The hillbillies are part of nature. They are presented as something to be feared – the dying child – inbred, grotesque, laughable. They are NOT respected by the city boys.

Every major turning point in the film is accompanied by a PLAN, starting with the plan at the beginning : “We’re gonna leave Friday and I’ll get you back in time to see the pom-pom girls at halftime cos I know that’s what you care about.” (Lewis Medlock).

The story presents a journey into the heart of darkness and joins other stories that comprise this enduring tradition of storytelling, from Huckleberry Finn to Moby Dick, from The Odyssey to Ovid’s tale of the Argonauts and the Golden Fleece. It is a journey into the unknown, into the unconscious, where each finds what he fears most and struggles to over come that fear or die. Water is highly symbolical in the journey, associated as it is with the unconscious, with memory (Neptune) – there is also the idea of initiation (baptism), and transformation.

Dreams are associated with the unconscious too – at the end of the film there is Ed’s dream of water and the resurrection of his most hidden fear.

The idiot savant (Lonny) = Spontaneity… as does the dancing hillbilly. There is no learned behaviour here, merely the natural expression of being inside the moment, inside nature, inside one’s own nature. It is what the city boys “sold” as Lewis points out. The banjo and guitar music at the beginning is improvised, free – the conscious mind goes on a holiday… at this point there is real COMMUNICATION between the locals and the interlopers. It is interesting to note that as soon as Drew wants to formalise or acknowledge the connection (with a handshake) he breaks the connection. Lonnie (nature) turns away from him.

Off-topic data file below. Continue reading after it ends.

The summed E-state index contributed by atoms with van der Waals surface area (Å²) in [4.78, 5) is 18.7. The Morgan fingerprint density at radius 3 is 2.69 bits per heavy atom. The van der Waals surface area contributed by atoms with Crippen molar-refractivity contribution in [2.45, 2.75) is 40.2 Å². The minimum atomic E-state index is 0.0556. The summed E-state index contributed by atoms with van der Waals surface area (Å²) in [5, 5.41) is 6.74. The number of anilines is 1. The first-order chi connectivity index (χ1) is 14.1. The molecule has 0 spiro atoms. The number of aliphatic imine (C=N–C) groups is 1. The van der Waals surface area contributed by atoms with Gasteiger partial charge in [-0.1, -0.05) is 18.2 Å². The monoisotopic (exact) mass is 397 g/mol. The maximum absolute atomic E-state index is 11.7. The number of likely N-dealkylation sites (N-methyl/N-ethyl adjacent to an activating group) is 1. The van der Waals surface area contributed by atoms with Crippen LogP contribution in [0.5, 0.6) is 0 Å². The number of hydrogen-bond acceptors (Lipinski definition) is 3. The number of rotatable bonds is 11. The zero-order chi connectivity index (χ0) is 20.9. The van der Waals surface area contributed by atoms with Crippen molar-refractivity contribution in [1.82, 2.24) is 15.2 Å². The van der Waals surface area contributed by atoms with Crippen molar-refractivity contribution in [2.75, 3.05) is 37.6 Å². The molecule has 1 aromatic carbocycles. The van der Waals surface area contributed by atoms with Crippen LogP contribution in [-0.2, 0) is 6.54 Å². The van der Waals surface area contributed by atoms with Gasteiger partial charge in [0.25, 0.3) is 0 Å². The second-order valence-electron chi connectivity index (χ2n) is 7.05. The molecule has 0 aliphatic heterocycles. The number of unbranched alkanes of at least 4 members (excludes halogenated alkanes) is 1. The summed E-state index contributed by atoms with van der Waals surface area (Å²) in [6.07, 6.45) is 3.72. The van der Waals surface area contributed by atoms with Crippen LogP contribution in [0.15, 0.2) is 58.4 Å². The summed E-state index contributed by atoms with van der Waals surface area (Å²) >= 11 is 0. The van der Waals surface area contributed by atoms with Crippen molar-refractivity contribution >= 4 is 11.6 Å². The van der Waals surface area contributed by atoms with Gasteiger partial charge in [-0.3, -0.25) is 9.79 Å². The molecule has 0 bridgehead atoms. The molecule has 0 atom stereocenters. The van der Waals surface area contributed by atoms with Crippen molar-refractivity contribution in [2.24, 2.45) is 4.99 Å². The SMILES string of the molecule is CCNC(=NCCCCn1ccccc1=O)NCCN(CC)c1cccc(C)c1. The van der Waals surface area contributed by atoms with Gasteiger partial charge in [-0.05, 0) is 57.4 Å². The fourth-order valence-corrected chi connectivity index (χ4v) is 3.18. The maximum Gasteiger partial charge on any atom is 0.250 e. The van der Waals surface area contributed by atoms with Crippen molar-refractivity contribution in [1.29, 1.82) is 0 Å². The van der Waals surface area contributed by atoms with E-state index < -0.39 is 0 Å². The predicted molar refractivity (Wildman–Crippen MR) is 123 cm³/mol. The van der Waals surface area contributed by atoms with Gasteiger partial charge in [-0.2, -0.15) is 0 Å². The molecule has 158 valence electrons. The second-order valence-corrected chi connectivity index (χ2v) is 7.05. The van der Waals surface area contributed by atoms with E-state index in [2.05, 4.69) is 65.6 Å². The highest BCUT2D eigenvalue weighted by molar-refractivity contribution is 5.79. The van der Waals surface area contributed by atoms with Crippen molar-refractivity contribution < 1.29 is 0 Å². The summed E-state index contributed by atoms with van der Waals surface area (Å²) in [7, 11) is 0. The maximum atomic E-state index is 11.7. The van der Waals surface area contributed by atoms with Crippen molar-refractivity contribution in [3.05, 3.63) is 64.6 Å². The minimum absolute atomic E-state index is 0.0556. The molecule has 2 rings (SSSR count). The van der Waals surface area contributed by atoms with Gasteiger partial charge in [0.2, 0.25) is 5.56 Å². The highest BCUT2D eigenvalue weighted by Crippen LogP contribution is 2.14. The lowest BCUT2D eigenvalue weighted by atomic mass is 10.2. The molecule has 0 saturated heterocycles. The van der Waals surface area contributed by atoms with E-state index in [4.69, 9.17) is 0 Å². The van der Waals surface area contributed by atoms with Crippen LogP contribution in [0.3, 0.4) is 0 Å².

The musical motif is repeated throughout at significant moments, sometimes in the form of reverie – as in a musical memory of what has been lost - or sometimes as a dirge or a slow ominous march towards the dark of the not-yet born.

Lonny is also the gatekeeper – their last connection with so-called civilisation. As they pass under the footbridge, they pass the threshold of the known world and enter into “the belly of the whale”.

The structure is unusual.

What is the inciting incident? Where does it occur? It all depends on HOW you “read” the story.

In the novel, it’s the men deciding to go on a canoe trip. In the original script it’s the men arriving in Oree. In the film, arguably, it’s the men’s encounter with the Griner brother and his agreement to drive their cars down to Aintry.